Instrumentum Consecrationis

On July 22 1916, Wedgwood consecrated Leadbeater to the episcopate at “Crendon”, Milson Road, Neutral Bay, an inner suburb of Sydney, the home of Mr and Mrs Gustav Kollerstrom, eminent Theosophists.

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The Roman Pontifical in an English translation as found in The Old Catholic Missal and Ritual: prepared for the use of English-speaking congregations of Old Catholic, in communion with the ancient Catholic Archiepiscopal See of Utrecht was used. It had been compiled by Archbishop Arnold Harris Mathew of the Old Catholic Church in Great Britain and was published with the approval of Gerardus Gul, Archbishop of Utrecht, by Cope and Fenwick, London, in 1909. A digitalized version of this volume is available on-line at: https://archive.org/details/oldcatholicmiss00unknuoft

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Leadbeater had been baptized, confirmed, ordained a Deacon and a Priest in the Church of England, but because the Roman Catholic Church (and, at that time, the Old Catholic Church) did not recognize the validity of Anglican sacraments, Wedgwood first administered the sacraments of Baptism and Confirmation to Leadbeater, then admitted him to the Minor Orders (which do not exist in the Church of England), and then ordained him Deacon and Priest on July 15 1916, all rites according to The Old Catholic Missal and Ritual. These ceremonies were carried out at “Nandina”, Undercliff Street, Neutral Bay, an inner suburb of Sydney, the home of the Jonkheer Julian Mazel.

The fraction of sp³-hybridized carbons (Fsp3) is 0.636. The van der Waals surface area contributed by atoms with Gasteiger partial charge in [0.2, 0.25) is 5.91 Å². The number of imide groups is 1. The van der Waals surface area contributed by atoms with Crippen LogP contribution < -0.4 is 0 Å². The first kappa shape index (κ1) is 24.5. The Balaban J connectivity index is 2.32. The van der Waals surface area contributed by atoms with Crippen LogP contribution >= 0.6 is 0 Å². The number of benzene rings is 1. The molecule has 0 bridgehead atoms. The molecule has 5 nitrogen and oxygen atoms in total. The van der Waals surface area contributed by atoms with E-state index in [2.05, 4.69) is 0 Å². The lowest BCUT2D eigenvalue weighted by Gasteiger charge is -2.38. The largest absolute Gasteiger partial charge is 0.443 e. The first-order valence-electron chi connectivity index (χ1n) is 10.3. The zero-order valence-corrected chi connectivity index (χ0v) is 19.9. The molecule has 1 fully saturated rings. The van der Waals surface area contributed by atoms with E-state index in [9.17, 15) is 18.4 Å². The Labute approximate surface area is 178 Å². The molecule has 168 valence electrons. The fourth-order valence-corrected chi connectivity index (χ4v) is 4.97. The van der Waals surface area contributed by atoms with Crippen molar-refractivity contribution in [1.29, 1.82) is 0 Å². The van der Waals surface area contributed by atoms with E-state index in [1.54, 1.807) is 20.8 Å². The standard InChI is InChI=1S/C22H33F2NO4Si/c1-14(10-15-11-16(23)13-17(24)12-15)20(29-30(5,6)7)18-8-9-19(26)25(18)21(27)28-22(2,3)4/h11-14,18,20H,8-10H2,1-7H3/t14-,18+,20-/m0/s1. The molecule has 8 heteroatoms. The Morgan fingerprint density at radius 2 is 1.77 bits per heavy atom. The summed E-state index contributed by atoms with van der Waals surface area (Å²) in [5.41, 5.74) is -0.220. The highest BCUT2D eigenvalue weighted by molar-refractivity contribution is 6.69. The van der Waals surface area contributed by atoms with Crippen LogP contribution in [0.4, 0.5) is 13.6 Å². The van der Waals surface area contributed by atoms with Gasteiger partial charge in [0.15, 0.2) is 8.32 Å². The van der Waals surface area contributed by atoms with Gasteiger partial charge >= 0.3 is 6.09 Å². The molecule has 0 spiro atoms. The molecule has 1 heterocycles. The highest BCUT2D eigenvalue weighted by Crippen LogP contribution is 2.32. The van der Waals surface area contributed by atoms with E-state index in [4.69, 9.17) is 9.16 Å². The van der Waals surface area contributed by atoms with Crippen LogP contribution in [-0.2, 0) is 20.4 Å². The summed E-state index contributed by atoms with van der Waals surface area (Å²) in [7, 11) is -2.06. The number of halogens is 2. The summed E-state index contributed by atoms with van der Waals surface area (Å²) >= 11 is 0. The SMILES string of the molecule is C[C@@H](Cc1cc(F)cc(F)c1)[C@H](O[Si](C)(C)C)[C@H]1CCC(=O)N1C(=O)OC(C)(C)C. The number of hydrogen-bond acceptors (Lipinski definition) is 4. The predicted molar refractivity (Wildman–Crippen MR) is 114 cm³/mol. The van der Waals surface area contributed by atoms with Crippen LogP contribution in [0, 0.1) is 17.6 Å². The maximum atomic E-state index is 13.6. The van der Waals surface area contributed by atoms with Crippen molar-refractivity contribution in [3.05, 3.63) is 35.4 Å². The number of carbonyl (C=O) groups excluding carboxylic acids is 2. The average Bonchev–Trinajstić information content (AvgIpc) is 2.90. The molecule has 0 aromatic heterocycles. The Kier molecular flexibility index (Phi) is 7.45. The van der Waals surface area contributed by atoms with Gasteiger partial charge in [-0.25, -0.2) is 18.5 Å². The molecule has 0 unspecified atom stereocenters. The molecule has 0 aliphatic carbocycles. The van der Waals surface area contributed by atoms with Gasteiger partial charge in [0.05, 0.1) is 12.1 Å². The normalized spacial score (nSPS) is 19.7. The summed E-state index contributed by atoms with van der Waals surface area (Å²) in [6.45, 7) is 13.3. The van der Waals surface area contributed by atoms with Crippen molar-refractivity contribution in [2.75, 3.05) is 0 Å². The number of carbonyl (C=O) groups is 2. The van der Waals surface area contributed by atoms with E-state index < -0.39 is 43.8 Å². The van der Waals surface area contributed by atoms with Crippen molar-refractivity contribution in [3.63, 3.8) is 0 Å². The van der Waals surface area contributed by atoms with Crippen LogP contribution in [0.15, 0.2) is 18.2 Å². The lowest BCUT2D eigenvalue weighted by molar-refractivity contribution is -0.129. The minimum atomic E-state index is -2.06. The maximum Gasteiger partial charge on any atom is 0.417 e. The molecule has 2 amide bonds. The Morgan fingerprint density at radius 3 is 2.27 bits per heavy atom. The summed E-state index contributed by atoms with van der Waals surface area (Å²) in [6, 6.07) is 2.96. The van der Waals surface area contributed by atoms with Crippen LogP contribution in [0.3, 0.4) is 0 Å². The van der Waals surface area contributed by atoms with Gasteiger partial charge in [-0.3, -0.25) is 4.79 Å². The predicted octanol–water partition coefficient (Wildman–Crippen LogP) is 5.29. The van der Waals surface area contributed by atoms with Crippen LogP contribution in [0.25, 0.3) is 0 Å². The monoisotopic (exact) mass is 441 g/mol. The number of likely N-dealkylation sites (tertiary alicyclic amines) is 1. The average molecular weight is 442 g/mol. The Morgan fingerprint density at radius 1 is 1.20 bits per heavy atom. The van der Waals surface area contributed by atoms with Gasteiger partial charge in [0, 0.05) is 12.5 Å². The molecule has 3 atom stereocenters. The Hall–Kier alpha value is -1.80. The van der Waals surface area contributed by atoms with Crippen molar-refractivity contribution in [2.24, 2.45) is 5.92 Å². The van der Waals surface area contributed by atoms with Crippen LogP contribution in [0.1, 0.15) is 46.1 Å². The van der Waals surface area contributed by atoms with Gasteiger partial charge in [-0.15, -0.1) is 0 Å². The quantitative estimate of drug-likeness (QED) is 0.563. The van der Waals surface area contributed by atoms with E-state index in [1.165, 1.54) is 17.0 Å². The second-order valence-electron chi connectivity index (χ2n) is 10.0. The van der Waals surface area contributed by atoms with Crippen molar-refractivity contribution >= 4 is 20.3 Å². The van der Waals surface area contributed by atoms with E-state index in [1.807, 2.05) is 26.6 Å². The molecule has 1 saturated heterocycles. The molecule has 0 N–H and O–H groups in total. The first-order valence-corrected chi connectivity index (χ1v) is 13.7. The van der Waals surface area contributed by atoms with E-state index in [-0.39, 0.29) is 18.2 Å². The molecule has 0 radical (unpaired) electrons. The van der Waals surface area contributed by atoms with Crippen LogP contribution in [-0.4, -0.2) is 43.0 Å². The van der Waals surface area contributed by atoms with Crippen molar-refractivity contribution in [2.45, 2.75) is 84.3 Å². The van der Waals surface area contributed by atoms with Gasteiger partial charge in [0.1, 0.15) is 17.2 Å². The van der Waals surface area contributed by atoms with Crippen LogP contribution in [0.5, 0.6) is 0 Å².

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As can be seen from the Instrumentum Consecrationis (“Instrument of Consecration”), Wedgwood was assisted by two priests whom he had recently ordained, David Morton Tweedie of Adelaide, and John Beatty McConkey of Melbourne.  The witnesses who signed the Instrumentum included the two priests; Gustav Kollerstom (as “Secretarius ad hoc”); Mary Gertrude Kollerstrom; and four of Leadbeater’s current boy pupils. The boys were Oscar Kollerstrom (13 years of age, son of Gustav and Mary Kollerstrom); Hugh Noall (14); William Heyting )13); and Walter Hesselman (13). Obviously, as “infants” for the purposes of civil law, they would have been ineligible at act as witness to legal documents.

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The boy witnesses (albeit in 1920): Seated: Hugh F. Noall (centre). Standing (beginning second from left) Oscar Kollerstrom, Walter Hesselman and Will J. Heyting.

Given that the consecration was (initially) intended to be kept secret, and was undertaken in a private residence, the small number of witnesses is not surprising. It is unknown whether any photographs of the event were taken, or exist.

The copy of the Instrumentum is taken from A.W. Cockerham The Apostolic Succession in the Liberal Catholic Church The St Alban Press, Sydney, 1966.

 

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